Sure, you can do all this with a TiVo or your cable or satellite company's DVR, but can you add more storage space and more tuners to your TiVo as easily as I can to my computer? I didn't think so.
The PVR-500 was easily installed in any available PCI slot. Well, not any slot, as I put it as far away from my video card as I could just to help with air circulation. And not easily, as I had a fan wire running right through where the card was going, so I had to lengthen the wires. But once past those problems, installation went smoothly. Totally ignoring the included CD, I downloaded the latest drivers from the Hauppauge website and told SageTV that I had two new tuners. I had a minor heart attack when neither tuner could tune anything, but they both worked on the second attempt. This brought my total number of available tuners to three.
And, yes, SageTV was able to record a movie I'd manually told it to record, an episode of one of my favorite series, and intelligently record something it thought I might like, all at the same time. Because the Plextor ConvertX and the Hauppauge PVR-500 both have hardware encoders and because I have all my television recordings going to a dedicated harddrive on its own dedicated controller, even recording three channels at once doesn't significantly affect my computer usage. I'm recording two shows as I'm typing this, and I wouldn't even know it if the disk drive activity light didn't keep flickering.
The PVR-500's picture quality is easily as good as the ConvertX's. Probably better. I've seen small imperfections in the ConvertX output that I probably wouldn't have noticed if I didn't have the PVR-500 to compare it to, but they're both head and shoulders above any other analog TV tuner I've used.
Yes, I said analog. I'm still viewing plain old analog, standard definition, NTSC television as provided by my cable provider in their lowest (and cheapest) tier of service. Sure, over the air analog television transmissions are being phased out in less than a year in favor of digital ones, but the PVR-500 is "future-proofed" in at least two ways: 1) I'm not getting my television over the air, but rather through analog cable, which is not scheduled to be phased out, at least not that soon, and 2) since there are still a lot of old non-digital televisions out there, when the world does go completely digital, there will be a lot of digital-to-analog converter boxes out there. The PVR-500 also comes complete with coax, S-Video, and component video ports which can accept the output of these converter boxes. The IR receiver also acts as an IR transmitter, so in theory SageTV can tell the converter box to tune to a channel so the PVR-500 can record its output.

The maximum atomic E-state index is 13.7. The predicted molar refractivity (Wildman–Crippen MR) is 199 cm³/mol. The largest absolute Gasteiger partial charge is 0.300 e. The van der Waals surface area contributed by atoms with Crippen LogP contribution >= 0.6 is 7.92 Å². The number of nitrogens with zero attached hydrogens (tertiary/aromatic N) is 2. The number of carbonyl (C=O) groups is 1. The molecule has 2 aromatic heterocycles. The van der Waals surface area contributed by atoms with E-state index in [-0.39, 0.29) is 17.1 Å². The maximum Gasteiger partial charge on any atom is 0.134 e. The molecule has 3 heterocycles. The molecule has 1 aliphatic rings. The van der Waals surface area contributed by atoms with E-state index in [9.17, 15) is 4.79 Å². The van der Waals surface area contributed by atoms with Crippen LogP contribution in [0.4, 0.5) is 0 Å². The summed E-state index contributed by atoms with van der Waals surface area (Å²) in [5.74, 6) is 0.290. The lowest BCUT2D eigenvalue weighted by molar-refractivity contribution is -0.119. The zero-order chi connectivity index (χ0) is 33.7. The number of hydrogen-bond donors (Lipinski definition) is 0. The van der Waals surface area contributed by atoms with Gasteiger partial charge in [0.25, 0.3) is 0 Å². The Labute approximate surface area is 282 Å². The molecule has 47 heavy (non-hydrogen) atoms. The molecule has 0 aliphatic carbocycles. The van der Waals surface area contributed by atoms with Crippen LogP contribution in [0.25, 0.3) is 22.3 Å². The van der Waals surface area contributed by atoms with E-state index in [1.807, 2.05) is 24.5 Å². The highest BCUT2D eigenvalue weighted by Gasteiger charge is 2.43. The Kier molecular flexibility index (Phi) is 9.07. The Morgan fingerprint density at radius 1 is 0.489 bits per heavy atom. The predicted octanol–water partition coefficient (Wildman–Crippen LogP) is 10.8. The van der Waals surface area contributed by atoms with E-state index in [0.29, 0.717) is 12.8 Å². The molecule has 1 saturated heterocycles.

SageTV does an excellent job of juggling recording schedules and tuners so that everything gets recorded. If more than three shows are on at a given time, it looks ahead to see if one of the shows is repeated within the next few days, then schedules that one instead. Since the total number of tuners SageTV can operate are limited primarily by how many ports and slots my computer has, I can increase tuners until I can record everything I want every time, but SageTV's scheduling prowess means that I can be happy with just three. For this week, anyway.
About the only time SageTV has let me down has been when watching live television.
Technically, SageTV's "LiveTV" selection isn't really live. Since all my TV tuner devices have their own hardware encoders and are sending compressed MPEG-2 streams to SageTV, technically even live television is still pre-recorded, even if it was only recorded about half a second ago. The problem is not with the recording, however. The problem is deciding which tuner SageTV will use to tune in the recording which will be used for live television.
SageTV has four types of recordings in the following order of preference: